The mitotic stability of [RNQ+] was determined as previously described . Independent colonies of each [RNQ+] variant expressing RRP were grown overnight in YEPD to an OD600 of ~2.5. 250μl of a 1:10,000 dilution of each culture was plated onto 13cm diameter YEPD plates. Mitotic loss of the [RNQ+] prion was scored as any red colony or any colony exhibiting red sectoring. Over 1,500 colonies were counted for each [RNQ+] variant. The percentage of mitotic loss was calculated by dividing the number of red and red sectoring cells by the total number of cells. [RNQ+] variants were characterized as mitotically stable if the percentage of prion loss was less than 0.5%. Additionally, cells were grown in YEPD medium overnight and normalized by OD600, followed by spotting 5-fold serial dilutions of cells onto ¼YEPD, YEPD+3mM GdnHCl, and SD-ade plates. Plates were incubated at 30°C for 3 days for the rich media and 7 days for SD-ade.
Thermal Stability Assay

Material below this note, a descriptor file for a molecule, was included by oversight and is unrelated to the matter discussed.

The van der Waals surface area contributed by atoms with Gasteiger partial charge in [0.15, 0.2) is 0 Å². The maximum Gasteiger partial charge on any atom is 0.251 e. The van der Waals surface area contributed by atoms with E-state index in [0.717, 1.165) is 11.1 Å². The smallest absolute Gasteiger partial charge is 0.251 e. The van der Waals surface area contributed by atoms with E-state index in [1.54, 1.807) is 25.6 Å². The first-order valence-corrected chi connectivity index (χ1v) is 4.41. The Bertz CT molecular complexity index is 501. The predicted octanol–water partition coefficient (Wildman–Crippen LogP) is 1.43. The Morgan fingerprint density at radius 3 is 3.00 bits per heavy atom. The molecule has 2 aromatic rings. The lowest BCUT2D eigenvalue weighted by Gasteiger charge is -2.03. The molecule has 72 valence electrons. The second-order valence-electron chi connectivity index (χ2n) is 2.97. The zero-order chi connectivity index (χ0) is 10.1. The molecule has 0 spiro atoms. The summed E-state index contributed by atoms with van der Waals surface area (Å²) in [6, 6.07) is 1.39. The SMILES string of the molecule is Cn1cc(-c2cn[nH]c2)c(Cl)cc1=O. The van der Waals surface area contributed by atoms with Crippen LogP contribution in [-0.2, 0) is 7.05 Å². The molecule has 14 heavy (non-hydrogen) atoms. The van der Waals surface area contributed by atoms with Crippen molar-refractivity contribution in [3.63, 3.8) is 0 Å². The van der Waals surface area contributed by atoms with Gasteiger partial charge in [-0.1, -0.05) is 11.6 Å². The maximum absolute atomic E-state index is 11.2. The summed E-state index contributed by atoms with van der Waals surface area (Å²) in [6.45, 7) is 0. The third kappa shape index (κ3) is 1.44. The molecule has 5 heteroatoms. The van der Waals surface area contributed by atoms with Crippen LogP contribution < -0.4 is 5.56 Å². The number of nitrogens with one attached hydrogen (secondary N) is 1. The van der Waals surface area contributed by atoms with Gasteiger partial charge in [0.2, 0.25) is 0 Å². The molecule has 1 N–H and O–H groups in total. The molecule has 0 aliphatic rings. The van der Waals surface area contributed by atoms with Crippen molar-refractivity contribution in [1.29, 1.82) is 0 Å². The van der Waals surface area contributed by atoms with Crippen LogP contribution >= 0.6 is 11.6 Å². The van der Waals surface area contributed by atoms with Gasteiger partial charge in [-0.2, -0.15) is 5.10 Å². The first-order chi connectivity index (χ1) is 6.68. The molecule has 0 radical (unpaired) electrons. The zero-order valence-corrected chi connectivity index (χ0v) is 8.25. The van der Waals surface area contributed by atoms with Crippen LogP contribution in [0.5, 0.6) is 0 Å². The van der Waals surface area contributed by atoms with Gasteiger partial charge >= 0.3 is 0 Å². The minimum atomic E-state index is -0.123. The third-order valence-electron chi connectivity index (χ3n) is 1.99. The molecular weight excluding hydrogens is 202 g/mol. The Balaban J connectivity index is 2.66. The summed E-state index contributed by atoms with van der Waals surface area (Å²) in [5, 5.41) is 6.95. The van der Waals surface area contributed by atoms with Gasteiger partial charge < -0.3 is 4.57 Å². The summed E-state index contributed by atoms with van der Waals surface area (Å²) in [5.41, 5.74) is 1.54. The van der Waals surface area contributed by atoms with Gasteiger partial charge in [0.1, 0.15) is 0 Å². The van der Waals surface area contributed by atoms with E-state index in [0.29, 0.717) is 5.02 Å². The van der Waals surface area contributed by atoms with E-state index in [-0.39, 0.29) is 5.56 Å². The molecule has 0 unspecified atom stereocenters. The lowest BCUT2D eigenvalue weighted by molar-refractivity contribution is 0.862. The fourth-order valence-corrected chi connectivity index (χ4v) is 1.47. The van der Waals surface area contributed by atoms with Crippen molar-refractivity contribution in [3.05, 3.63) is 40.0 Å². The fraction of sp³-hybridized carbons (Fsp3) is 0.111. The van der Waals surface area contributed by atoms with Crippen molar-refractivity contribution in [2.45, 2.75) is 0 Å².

To analyze the stability of Rnq1 aggregates, cells were washed and lysed with 425-600μm acid-washed glass beads (Sigma-Aldrich) by vortexing in buffer containing 100mM Tris-HCl pH 7.5, 200mM NaCl, 1mM ethylenediaminetetraacetic acid (EDTA), 5% glycerol, 0.5mM dithiothreitol (DTT), 50mM N-ethylmaleimide (NEM), 3mM phenylmethylsulfonyl fluoride (PMSF), and Roche complete mini protease inhibitor cocktail for 3 min at high speed at 4°C twice with a 5 min incubation on ice in between. After adding an equal volume of RIPA buffer (50mM Tris-HCl pH 7.0, 200mM NaCl, 1% Triton X-100, 0.5% sodium deoxycholate, 0.1% SDS) following lysis, cell debris was removed by centrifugation at 3,300g for 15 seconds. Pre-cleared lysates were incubated in sample buffer (50mM Tris-HCl pH 6.8, 10% glycerol, 2% SDS, 100mM DTT) and treated for 5 minutes across a temperature gradient ranging between 45-95°C, and also at 25°C and 100°C. Samples were analyzed by SDS-PAGE. When subjected to higher temperatures, Rnq1 aggregates are solubilized and able to enter the SDS-PAGE gel. Protein separated by SDS-PAGE was then transferred to PVDF membrane for western blotting with an anti-Rnq1 antibody. ImageJ was used to quantify the resulting bands. All readings were normalized to the 100°C band, and the results were plotted using Origin 8.1 software.